In various embodiments, mixture 212 may also include ceramic material in the form of ceramic powder. Suitable ceramic powders may include SiC, B4C, and/or Si3N4, TiB2, or other oxides and/or borides, for example, A range of particle sizes may be employed in the ceramic powder used to make the CMC brake components of the present disclosure. The particle size of the ceramic powder is also referred to herein as powder size. Typically, powder sizes in the micrometer or nanometer ranges are appropriate for FAST processing. For example, a micron-sized boron-carbide powder may be selected when the manufacturing tools are not suited to operate on nano-sized powders without the powders escaping from a die or mold. When chopped fiber is included in mixture 212, a nano-sized powder may infiltrate into the fiber more readily than the micron-sized powder. The powder size may include a particle size distribution such as a bimodal particle distribution. Powder size may thus be selected based on desired grain size with smaller powder sizes yielding smaller grain sizes. For example, nano-sized powder yields a smaller grain size than micrometer-sized powder. The grain size may impact the thermal properties of the finished component. Particle uniformity may vary. For example, particle uniformity may vary in diameter by +/−80%. Particle size may also vary according to a Gaussian distribution or by other industrially accepted variances.

In various embodiments, the upper size limit for powder may be defined by the inter-filament distance in a given tow bundle. This varies, but will be something on the order of the filament diameter, which may be substantially 5 μm (0.0002 in), 10 μm (0.0004 in), 20 μm (0.0008 in), 50 μm (0.002 in), or 100 μm (0.004 in), for example. Minimum size may be governed by commercial availability and the issues with potential escape from the graphite die if the powder is too small. For example, minimum powder sizes may be on the order of 10 nm (4×10−7 in), 50 nm (2×10−6 in), 100 nm (4×10−6 in), 500 nm (2×10−5 in), 5 μm (0.0002 in), 10 μm (0.0004 in), 20 μm (0.0008 in), 50 μm (0.002 in), or other suitable sizes.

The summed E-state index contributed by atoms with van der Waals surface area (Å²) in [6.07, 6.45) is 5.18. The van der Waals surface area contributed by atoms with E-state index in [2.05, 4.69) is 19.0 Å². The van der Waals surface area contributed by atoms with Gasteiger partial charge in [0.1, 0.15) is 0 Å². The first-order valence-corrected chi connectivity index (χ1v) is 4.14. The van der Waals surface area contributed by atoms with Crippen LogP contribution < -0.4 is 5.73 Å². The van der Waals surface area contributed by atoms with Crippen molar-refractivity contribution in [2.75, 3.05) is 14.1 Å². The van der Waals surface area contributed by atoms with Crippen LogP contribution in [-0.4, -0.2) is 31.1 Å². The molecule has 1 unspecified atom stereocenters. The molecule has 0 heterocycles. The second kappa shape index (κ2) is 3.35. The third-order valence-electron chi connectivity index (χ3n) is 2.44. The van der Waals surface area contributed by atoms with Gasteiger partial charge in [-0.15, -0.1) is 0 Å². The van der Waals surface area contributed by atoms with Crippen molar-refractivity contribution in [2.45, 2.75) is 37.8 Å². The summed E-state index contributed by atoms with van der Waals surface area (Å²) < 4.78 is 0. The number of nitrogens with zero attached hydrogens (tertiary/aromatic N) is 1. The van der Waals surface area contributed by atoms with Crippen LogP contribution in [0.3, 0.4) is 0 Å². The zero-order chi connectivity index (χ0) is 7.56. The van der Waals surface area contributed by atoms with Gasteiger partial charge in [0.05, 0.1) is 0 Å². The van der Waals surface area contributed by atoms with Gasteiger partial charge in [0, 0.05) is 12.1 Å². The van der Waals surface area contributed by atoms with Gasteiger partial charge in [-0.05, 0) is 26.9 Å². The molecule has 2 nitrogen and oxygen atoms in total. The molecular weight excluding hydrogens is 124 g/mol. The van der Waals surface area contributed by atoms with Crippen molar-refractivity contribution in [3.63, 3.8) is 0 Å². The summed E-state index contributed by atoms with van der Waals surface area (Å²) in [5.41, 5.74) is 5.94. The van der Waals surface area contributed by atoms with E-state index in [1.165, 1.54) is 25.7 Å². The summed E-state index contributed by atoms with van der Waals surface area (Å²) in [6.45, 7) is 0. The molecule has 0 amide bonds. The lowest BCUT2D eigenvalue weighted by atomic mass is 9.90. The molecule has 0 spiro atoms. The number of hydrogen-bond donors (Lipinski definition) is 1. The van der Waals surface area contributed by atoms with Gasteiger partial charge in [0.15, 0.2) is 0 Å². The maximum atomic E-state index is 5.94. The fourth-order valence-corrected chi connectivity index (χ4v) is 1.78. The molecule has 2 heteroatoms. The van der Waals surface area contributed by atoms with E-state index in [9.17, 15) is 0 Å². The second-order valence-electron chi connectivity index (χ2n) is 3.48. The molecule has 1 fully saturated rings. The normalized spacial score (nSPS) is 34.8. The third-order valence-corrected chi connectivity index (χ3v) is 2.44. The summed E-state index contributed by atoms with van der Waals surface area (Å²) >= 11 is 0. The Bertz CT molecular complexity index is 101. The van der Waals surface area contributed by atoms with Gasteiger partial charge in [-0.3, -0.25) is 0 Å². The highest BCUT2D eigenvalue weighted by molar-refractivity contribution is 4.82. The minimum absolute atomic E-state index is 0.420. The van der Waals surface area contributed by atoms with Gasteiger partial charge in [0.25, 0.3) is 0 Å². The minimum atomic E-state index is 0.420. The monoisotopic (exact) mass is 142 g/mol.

In various embodiments, FAST device 200 may include a ring mold 214. Ring mold 214 may be an annular mold suitable for forming circular or annular CMCs. Ring mold 214 may be formed from various die materials including graphite, refractory metals, ceramics, or other suitable materials. Although a ring mold 214 is shown for exemplary purposes, other die shapes may be suitable for making non-circular brake components.

In various embodiments, FAST device 200 may also include at least one punch 210 to engage ring mold 214 along an inner diameter and apply pressure during the FAST process. Punch 210 may thus be an electronically or hydraulically actuated piston suitable for applying substantial force to a heated material. For example, punch 210 may apply 1,400 kN, 1,200 kN-1,600 kN, 1,000 kN-2,000 kN, or 800 kN-2200 kN of force to CMC mixture 212 by actuating within an inner diameter of ring mold 214 and compressing CMC mixture 212 along the axis of ring mold 214. In that regard, ring mold 214 may be well suited for use in forming annular or disc-shaped brake components such as friction disks.

In various embodiments, FAST device 200 may further include an electrode 208, which may be graphite, coupled to and/or in electronic communication with punch 210. An electrode 206, which may be brass, may be coupled to and/or in electronic communication with graphite electrode 208. Graphite electrode 208 may thus be disposed between punch 210 and brass electrode 206. A copper plate 204 may be coupled to and/or in electronic communication with brass electrode 206. Although copper, brass, and graphite are identified for illustrative purposes, various metallic or otherwise conductive materials may be used to form the electrodes of FAST device 200.